Twist and Shout presents On The Cover, a new monthly live series at Hi-dive featuring local bands covering influential and classic albums, from start to finish.
We offered Nathan Barsness of Fingers Of The Sun a chance to tell us why he loved Neil Young's After the Gold Rush album and why he chose to cover it with his band, so read on, and be sure to catch the first ever On The Cover live series on July 31st!
Something that’s always struck me about Neil Young’s music is its intuitiveness. The emotional content of the lyrics are clear and the music drives the point home with a sort of unschooled, but supremely confident, simplicity. It has inspired my approach to songwriting over the years, reminding me to trust my instincts, not over-think my choices, and keep the feel of the song itself at the center of all of my creative decisions—even if it requires sacrificing technique.
When Langdon Winner of Rolling Stone reviewed After the Gold Rush in 1970, he described the album as “half-baked” and went onto say that it sounded as if the songs were recorded before they were properly rehearsed. Though that may be true from a purely technical standpoint, Winner missed the point. With After the Gold Rush Neil Young captured a specific time and place in his life as a person and an artist. What we are left with as listeners is a snapshot of the emotions and energy of that time and place. That’s part of why the album stands up after all of these years: it is genuine.
Thanks to my dad’s almost fanatical love of Young, I have been steeped in his meandering, folk-rock sound since my ears formed in the womb. But it wasn't until my late teens when I first picked up a guitar and formed a band that I began to realize what an innovator Neil Young was. What interested me at the time was the way he could pack so much emotion into such simple music. Songs like “Cowgirl in the Sand” and “Down by the River” were basically raw jams where Crazy Horse would repeat a basic, two-chord progression, while Young soloed over the top. It was inspiring to realize that with only basic musical knowledge (E minor 7, A major, REPEAT—as heard in “Down by the River”) you could not only make a complete song, but a potentially epic song. A perfect recipe for a 16 year old with a guitar and almost no training.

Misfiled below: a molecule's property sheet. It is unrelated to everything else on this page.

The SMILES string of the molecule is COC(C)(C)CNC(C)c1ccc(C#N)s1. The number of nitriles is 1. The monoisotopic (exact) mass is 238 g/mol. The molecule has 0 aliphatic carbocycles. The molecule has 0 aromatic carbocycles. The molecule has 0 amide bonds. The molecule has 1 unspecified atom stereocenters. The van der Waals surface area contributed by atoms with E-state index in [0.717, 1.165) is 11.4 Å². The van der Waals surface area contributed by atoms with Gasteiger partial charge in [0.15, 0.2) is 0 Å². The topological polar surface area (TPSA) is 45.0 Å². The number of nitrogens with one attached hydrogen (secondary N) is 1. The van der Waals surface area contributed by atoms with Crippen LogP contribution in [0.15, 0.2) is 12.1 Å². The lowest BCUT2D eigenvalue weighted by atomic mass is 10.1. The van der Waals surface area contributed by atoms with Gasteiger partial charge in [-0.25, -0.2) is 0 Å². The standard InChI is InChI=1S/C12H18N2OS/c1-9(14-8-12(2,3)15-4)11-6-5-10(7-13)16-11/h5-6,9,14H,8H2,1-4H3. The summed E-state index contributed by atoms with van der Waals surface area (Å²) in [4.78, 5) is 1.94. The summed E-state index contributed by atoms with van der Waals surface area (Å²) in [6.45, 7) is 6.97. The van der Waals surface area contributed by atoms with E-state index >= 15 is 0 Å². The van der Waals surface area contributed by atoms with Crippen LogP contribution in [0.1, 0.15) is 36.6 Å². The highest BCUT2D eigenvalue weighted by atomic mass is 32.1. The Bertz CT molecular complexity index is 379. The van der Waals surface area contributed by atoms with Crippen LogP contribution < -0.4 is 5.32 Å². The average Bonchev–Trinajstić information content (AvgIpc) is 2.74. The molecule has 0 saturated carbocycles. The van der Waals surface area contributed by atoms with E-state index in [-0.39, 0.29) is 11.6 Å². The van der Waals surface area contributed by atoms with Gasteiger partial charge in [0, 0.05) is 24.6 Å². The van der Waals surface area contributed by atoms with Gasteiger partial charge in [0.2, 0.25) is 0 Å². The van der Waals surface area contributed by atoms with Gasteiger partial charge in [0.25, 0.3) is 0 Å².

After the Gold Rush doesn’t have those extended two-chord jams, but it remains a great example of simple, non-technical music, that still communicates an almost unbelievable amount of feeling. It’s the kind of album that continues to inspire me, a constant reminder that the exploration of what a song can do is never finished. When Langdon Winner criticized what he perceived as the technical shortcomings of the album, what he missed was that those technical shortcomings were exactly what gave that album its abundance of emotion, its vibe, the intangible thing about it that keeps people coming back 40+ years later.
A perfect example of Winner missing the point is his criticism of the album’s title track. “Apparently no one bothered to tell Neil Young that he was singing a half octave above his highest acceptable range,” he wrote of “After the Gold Rush,” with its plaintive vocal and minimalist arrangement. At his best, Neil Young has a way of writing songs that sound as if they came into the world in their complete and final form. Listening to it now as a songwriter I get the feeling that Neil sat at a piano, put his hands on the keyboard, and wrote it in ten minutes of pure, unfiltered inspiration. Maybe the key that required him to sing “a half octave above his highest acceptable range” was the result of where his hands first landed when he sat down to write the song. And the fact that Young would trust his muse and take a chance on sounding slightly off on his vocals is one of the main reasons he remains an inspiration.
Similarly, Winner criticizes “Southern Man” for sounding “sloppy and disconnected,” where to me it sounds like it was recorded by a band that learned the song the very day it was recorded and nailed it. Young's guitar solo on the track has all the bite, grit, and energy of a first take. The difference between my view and Winner’s is only that, for me, that first take’s energy and uncertainty is what makes the track. It’s sloppy, but true.
Funny enough, earlier in 1970 Neil Young explained his process to another Rolling Stone writer, Elliot Blinder. He said that, for him, playing live in the studio captures the excitement of the moment and allows the musicians to react to each other in real time. In interviews he consistently talks about the “mood” or “spirit” of the recordings he’s been a part of and how the recording process (whether live or overdubbed) affects the final recordings. As an example he said that the differences between the Beatles and the Stones can be explained in part by the fact that the Beatles overdubbed (that is, recorded in pieces, often one instrument at a time) constantly, while the Stones preferred to play live in the studio.
I think that’s a good point and would go even farther in explaining my view of After the Gold Rush: It’s more like a field recording of some forgotten tribe’s traditional songs than a meticulously crafted, Sgt. Pepper-style concept album. It wasn’t meant to be built up, edited, and perfected, it was meant to share with us a particular time and place, while eliminating any distraction from the process of communicating the real, basic, human feelings at the heart of each song.